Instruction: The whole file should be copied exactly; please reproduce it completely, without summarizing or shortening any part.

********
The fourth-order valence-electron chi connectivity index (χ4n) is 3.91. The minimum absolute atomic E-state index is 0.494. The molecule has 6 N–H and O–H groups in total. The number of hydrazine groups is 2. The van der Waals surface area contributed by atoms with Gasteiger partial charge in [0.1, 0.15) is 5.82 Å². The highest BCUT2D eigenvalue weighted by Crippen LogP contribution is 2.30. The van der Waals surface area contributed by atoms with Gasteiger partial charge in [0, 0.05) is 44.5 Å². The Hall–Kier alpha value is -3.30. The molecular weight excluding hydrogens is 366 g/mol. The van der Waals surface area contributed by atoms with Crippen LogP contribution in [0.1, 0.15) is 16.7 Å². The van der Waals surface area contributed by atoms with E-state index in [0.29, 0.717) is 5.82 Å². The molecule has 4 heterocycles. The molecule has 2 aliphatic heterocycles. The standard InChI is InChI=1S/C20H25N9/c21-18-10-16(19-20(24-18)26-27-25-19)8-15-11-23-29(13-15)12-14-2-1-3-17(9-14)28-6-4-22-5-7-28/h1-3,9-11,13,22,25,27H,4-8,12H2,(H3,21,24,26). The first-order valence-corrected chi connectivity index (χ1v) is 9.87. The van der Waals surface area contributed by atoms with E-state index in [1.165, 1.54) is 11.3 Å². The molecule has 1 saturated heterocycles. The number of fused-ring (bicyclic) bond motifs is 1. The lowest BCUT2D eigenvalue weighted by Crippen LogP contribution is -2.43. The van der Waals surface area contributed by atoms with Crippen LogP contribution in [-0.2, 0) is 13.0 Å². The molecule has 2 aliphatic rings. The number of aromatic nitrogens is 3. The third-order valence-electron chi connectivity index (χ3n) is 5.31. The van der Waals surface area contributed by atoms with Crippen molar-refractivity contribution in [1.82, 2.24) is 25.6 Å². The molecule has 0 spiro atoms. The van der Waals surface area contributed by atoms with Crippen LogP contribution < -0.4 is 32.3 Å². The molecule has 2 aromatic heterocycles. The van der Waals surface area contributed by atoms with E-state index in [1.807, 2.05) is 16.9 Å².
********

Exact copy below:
The fourth-order valence-electron chi connectivity index (χ4n) is 3.91. The minimum absolute atomic E-state index is 0.494. The molecule has 6 N–H and O–H groups in total. The number of hydrazine groups is 2. The van der Waals surface area contributed by atoms with Gasteiger partial charge in [0.1, 0.15) is 5.82 Å². The highest BCUT2D eigenvalue weighted by Crippen LogP contribution is 2.30. The van der Waals surface area contributed by atoms with Gasteiger partial charge in [0, 0.05) is 44.5 Å². The Hall–Kier alpha value is -3.30. The molecular weight excluding hydrogens is 366 g/mol. The van der Waals surface area contributed by atoms with Crippen LogP contribution in [0.1, 0.15) is 16.7 Å². The van der Waals surface area contributed by atoms with E-state index in [0.29, 0.717) is 5.82 Å². The molecule has 4 heterocycles. The molecule has 2 aliphatic heterocycles. The standard InChI is InChI=1S/C20H25N9/c21-18-10-16(19-20(24-18)26-27-25-19)8-15-11-23-29(13-15)12-14-2-1-3-17(9-14)28-6-4-22-5-7-28/h1-3,9-11,13,22,25,27H,4-8,12H2,(H3,21,24,26). The first-order valence-corrected chi connectivity index (χ1v) is 9.87. The van der Waals surface area contributed by atoms with E-state index in [1.165, 1.54) is 11.3 Å². The molecule has 1 saturated heterocycles. The number of fused-ring (bicyclic) bond motifs is 1. The lowest BCUT2D eigenvalue weighted by Crippen LogP contribution is -2.43. The van der Waals surface area contributed by atoms with Crippen LogP contribution in [-0.2, 0) is 13.0 Å². The molecule has 2 aliphatic rings. The number of aromatic nitrogens is 3. The third-order valence-electron chi connectivity index (χ3n) is 5.31. The van der Waals surface area contributed by atoms with Crippen molar-refractivity contribution in [1.82, 2.24) is 25.6 Å². The molecule has 0 spiro atoms. The van der Waals surface area contributed by atoms with Crippen LogP contribution < -0.4 is 32.3 Å². The molecule has 2 aromatic heterocycles. The van der Waals surface area contributed by atoms with E-state index in [1.807, 2.05) is 16.9 Å².